Temple of The Grail
obedience is
the cornerstone of our rule, obedience! Learning, however, is the way to
apostasy, the way to wilfulness and the gratification of self.’
    There were whispers of acquiescence
among the various delegates. The bishop and the others sat back with fraternal
indulgence, patting their ample bellies in communal understanding.
    ‘And yet,’ continued my master,
biting into a hunk of cheese as though he wished it were the inquisitor’s neck,
‘should one be forced to accept religion without reason?’
    The Bishop of Toulouse frowned and
leant over the table, his mouth framed by two huge, wet, lips. ‘But it is the
church that decides what is reasonable,’ he waved a hand imperiously, ‘and not
the individual, preceptor, that is common and undisputed knowledge!’
    There were nods and smiles, their
faces aglow with the fire of wine that by now they had all consumed, despite
their previous apprehensions.
    ‘Then, your grace,’ my master said,
his dark, Arabic face filled with the thrill of restrained battle-anger, for
his eyes shone a brilliant metallic green, ‘I see how the church must be
burdened.’
    ‘Burdened . . . yes . . .’ the Friar
de Narbonne answered, in somnolent vacuity, and then frowning, as though
suddenly confused, he asked, ‘by what in particular, preceptor?’
    ‘Why, burdened by a deep
contradiction friar, namely, that the Roman church has come to rely so heavily
on those learned men whom it despises, and on whose wisdom rests an entire body
of theological material that has become the foundation of its own philosophy.’
Satisfied, he bit into a dumpling, and waited for a reply.
    ‘Why should this concern the church,
preceptor?’ asked the bishop, shrugging his fat shoulders, lacking a little, if
I may say, in what the Greeks call intellect.
    ‘Perhaps it should not concern the
church at all. After all, the world is ruled by contradiction, nature itself is
the greatest paradox . . . and yet,’ my master paused, and I saw the churchmen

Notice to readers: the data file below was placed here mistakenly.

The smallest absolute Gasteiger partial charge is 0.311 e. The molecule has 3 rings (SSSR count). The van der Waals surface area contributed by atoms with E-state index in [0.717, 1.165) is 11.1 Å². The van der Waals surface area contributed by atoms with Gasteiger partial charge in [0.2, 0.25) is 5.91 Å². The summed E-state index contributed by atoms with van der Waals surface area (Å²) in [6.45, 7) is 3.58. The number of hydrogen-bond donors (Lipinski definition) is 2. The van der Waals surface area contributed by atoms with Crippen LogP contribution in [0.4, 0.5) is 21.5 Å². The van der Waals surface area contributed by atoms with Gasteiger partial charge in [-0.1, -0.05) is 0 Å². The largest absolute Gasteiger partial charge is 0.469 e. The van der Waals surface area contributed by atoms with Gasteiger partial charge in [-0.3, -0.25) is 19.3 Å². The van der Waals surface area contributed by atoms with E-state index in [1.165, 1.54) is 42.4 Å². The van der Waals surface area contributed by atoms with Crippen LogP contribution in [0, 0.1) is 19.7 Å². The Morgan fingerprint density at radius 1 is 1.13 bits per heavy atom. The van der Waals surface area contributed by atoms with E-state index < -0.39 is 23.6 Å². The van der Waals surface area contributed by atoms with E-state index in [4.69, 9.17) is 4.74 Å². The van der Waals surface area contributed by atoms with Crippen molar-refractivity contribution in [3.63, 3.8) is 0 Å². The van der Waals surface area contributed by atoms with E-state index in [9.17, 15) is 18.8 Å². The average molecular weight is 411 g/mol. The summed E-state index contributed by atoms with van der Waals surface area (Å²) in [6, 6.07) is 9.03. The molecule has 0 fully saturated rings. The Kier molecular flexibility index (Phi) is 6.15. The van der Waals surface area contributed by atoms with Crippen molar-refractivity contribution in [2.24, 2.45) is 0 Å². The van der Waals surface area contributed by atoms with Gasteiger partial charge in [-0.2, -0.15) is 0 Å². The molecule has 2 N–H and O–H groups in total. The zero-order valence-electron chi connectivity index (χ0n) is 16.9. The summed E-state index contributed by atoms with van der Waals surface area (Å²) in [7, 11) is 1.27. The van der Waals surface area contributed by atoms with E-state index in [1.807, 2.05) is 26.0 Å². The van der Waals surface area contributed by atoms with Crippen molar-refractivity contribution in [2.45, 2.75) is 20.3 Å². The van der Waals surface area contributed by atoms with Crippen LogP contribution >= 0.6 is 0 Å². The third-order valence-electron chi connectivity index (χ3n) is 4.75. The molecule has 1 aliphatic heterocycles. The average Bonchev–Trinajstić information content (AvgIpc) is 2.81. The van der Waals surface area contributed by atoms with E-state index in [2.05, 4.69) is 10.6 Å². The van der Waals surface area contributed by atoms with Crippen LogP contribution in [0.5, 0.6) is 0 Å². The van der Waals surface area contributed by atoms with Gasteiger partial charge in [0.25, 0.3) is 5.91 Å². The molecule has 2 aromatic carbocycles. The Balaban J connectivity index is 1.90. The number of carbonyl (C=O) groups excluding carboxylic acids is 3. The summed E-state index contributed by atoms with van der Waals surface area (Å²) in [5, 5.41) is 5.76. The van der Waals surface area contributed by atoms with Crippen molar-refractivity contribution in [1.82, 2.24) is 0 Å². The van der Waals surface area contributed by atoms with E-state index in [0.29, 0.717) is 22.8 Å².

move forward a little in their seats, ‘it bears consideration. There may come a
time when the canon lawyers and theologians disagree with the pope. One can
only then imagine the dreadful circumstance, my brothers . . . Shall we have a
pontiff whose weakness is ruled by the wisdom of earthly men, and not by the
wisdom of God? Or shall we have a pope who ignores the wisdom of his
theologians because he is ignorant?’ My master then quoted Plato in Greek, saying,
‘What is just or right means nothing, but what is in the interest of the
stronger party . ’
    There was a confused silence, and to
my delight I saw a congregation of frowns. The abbey’s head librarian, Brother
Macabus, a middle-aged monk with very curly hair, deep folds under both eyes,
and a curiously small nose, answered my master, also in Greek, ‘Is that which
is holy loved by the Gods because it is holy, or is it holy because it is loved
by the Gods?’
    My master smiled. ‘Indeed. Is that
not a timeless question, brother?’
    The pope’s legation was silent. The
only sound was that of men shifting in their seats with obvious bewilderment.
    From my right there came a voice, ‘The
Greeks honoured the body more than the soul.’ It was Brother Setubar, the old
bent monk, speaking in slow deliberate words. ‘They were fools! Learning is
only good for the body, the soul nourishes itself with spiritual things. As a
physician I knew this, and so I learnt only what was necessary and no more. It
is only pride that moves a man to know more than he ought to know, and it is
pride which makes him think that he knows more than he should! We are born and
from that moment we are depravati . . . corrupt, a body that dies little
by little, that is all we need to know, everything else is dung!’ He ended,
muttering something in his own German vernacular.
    ‘And yet Peter tells us,’ my master
retorted, ‘that one must travel through the barren desert of doubt to find at
its end the green

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